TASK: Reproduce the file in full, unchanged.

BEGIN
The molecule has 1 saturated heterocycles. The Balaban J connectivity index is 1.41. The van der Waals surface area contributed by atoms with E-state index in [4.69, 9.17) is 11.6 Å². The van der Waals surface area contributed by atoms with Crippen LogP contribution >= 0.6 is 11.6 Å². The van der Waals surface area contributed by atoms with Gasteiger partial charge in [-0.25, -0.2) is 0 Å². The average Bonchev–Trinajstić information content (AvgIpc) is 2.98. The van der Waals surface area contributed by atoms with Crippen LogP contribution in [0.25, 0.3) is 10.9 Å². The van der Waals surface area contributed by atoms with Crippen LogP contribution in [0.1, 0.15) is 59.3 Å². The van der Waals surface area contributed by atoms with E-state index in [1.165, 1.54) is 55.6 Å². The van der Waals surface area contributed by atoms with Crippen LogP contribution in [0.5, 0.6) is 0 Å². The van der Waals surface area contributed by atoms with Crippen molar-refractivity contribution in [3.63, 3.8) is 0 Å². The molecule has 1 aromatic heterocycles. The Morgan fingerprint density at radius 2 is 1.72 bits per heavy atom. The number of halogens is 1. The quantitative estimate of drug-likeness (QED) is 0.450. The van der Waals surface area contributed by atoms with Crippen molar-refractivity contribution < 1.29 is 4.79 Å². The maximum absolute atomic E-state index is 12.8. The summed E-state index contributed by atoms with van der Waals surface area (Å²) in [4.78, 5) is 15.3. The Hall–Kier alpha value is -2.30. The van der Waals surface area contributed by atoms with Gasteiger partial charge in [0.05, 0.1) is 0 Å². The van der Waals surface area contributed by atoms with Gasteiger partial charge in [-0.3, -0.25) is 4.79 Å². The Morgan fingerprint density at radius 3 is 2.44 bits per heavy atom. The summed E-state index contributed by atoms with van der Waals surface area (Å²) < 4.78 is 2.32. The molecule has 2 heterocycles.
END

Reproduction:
The molecule has 1 saturated heterocycles. The Balaban J connectivity index is 1.41. The van der Waals surface area contributed by atoms with E-state index in [4.69, 9.17) is 11.6 Å². The van der Waals surface area contributed by atoms with Crippen LogP contribution >= 0.6 is 11.6 Å². The van der Waals surface area contributed by atoms with Gasteiger partial charge in [-0.25, -0.2) is 0 Å². The average Bonchev–Trinajstić information content (AvgIpc) is 2.98. The van der Waals surface area contributed by atoms with Crippen LogP contribution in [0.25, 0.3) is 10.9 Å². The van der Waals surface area contributed by atoms with Crippen LogP contribution in [0.1, 0.15) is 59.3 Å². The van der Waals surface area contributed by atoms with E-state index in [1.165, 1.54) is 55.6 Å². The van der Waals surface area contributed by atoms with Crippen LogP contribution in [0.5, 0.6) is 0 Å². The van der Waals surface area contributed by atoms with Crippen molar-refractivity contribution in [3.63, 3.8) is 0 Å². The molecule has 1 aromatic heterocycles. The Morgan fingerprint density at radius 2 is 1.72 bits per heavy atom. The number of halogens is 1. The quantitative estimate of drug-likeness (QED) is 0.450. The van der Waals surface area contributed by atoms with Crippen molar-refractivity contribution < 1.29 is 4.79 Å². The maximum absolute atomic E-state index is 12.8. The summed E-state index contributed by atoms with van der Waals surface area (Å²) in [4.78, 5) is 15.3. The Hall–Kier alpha value is -2.30. The van der Waals surface area contributed by atoms with Gasteiger partial charge in [0.05, 0.1) is 0 Å². The van der Waals surface area contributed by atoms with Gasteiger partial charge in [-0.3, -0.25) is 4.79 Å². The Morgan fingerprint density at radius 3 is 2.44 bits per heavy atom. The summed E-state index contributed by atoms with van der Waals surface area (Å²) < 4.78 is 2.32. The molecule has 2 heterocycles.